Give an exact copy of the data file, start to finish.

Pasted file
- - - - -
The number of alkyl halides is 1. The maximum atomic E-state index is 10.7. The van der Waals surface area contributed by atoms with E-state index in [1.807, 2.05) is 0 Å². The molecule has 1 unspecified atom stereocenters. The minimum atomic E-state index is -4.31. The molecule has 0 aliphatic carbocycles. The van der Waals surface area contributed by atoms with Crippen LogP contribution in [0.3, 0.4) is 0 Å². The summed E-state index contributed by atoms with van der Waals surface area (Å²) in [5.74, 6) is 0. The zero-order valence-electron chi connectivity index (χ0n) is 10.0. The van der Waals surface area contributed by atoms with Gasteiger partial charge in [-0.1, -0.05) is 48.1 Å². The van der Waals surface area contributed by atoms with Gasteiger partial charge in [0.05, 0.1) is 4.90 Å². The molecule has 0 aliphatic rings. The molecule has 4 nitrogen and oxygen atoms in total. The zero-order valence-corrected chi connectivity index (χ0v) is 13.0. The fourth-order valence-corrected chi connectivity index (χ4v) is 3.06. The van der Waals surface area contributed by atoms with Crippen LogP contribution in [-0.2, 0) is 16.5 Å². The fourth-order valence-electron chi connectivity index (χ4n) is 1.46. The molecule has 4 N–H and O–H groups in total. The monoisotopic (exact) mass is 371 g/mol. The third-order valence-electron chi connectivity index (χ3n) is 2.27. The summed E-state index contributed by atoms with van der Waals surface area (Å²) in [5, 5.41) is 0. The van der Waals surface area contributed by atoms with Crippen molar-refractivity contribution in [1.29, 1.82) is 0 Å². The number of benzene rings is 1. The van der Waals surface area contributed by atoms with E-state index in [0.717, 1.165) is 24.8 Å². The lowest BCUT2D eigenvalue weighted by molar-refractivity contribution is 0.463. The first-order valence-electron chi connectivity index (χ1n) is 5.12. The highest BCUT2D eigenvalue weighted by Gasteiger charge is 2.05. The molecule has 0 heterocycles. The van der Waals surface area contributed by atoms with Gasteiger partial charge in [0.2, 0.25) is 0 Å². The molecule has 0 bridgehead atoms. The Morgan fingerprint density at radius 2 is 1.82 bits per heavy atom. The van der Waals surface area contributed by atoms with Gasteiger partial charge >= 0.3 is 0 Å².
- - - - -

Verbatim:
The number of alkyl halides is 1. The maximum atomic E-state index is 10.7. The van der Waals surface area contributed by atoms with E-state index in [1.807, 2.05) is 0 Å². The molecule has 1 unspecified atom stereocenters. The minimum atomic E-state index is -4.31. The molecule has 0 aliphatic carbocycles. The van der Waals surface area contributed by atoms with Crippen LogP contribution in [0.3, 0.4) is 0 Å². The summed E-state index contributed by atoms with van der Waals surface area (Å²) in [5.74, 6) is 0. The zero-order valence-electron chi connectivity index (χ0n) is 10.0. The van der Waals surface area contributed by atoms with Gasteiger partial charge in [-0.1, -0.05) is 48.1 Å². The van der Waals surface area contributed by atoms with Gasteiger partial charge in [0.05, 0.1) is 4.90 Å². The molecule has 0 aliphatic rings. The molecule has 4 nitrogen and oxygen atoms in total. The zero-order valence-corrected chi connectivity index (χ0v) is 13.0. The fourth-order valence-corrected chi connectivity index (χ4v) is 3.06. The van der Waals surface area contributed by atoms with Crippen LogP contribution in [-0.2, 0) is 16.5 Å². The fourth-order valence-electron chi connectivity index (χ4n) is 1.46. The molecule has 4 N–H and O–H groups in total. The monoisotopic (exact) mass is 371 g/mol. The third-order valence-electron chi connectivity index (χ3n) is 2.27. The summed E-state index contributed by atoms with van der Waals surface area (Å²) in [5, 5.41) is 0. The van der Waals surface area contributed by atoms with Crippen molar-refractivity contribution in [1.29, 1.82) is 0 Å². The number of benzene rings is 1. The van der Waals surface area contributed by atoms with E-state index in [0.717, 1.165) is 24.8 Å². The lowest BCUT2D eigenvalue weighted by molar-refractivity contribution is 0.463. The first-order valence-electron chi connectivity index (χ1n) is 5.12. The highest BCUT2D eigenvalue weighted by Gasteiger charge is 2.05. The molecule has 0 heterocycles. The van der Waals surface area contributed by atoms with Gasteiger partial charge in [0.2, 0.25) is 0 Å². The molecule has 0 bridgehead atoms. The Morgan fingerprint density at radius 2 is 1.82 bits per heavy atom. The van der Waals surface area contributed by atoms with Gasteiger partial charge >= 0.3 is 0 Å².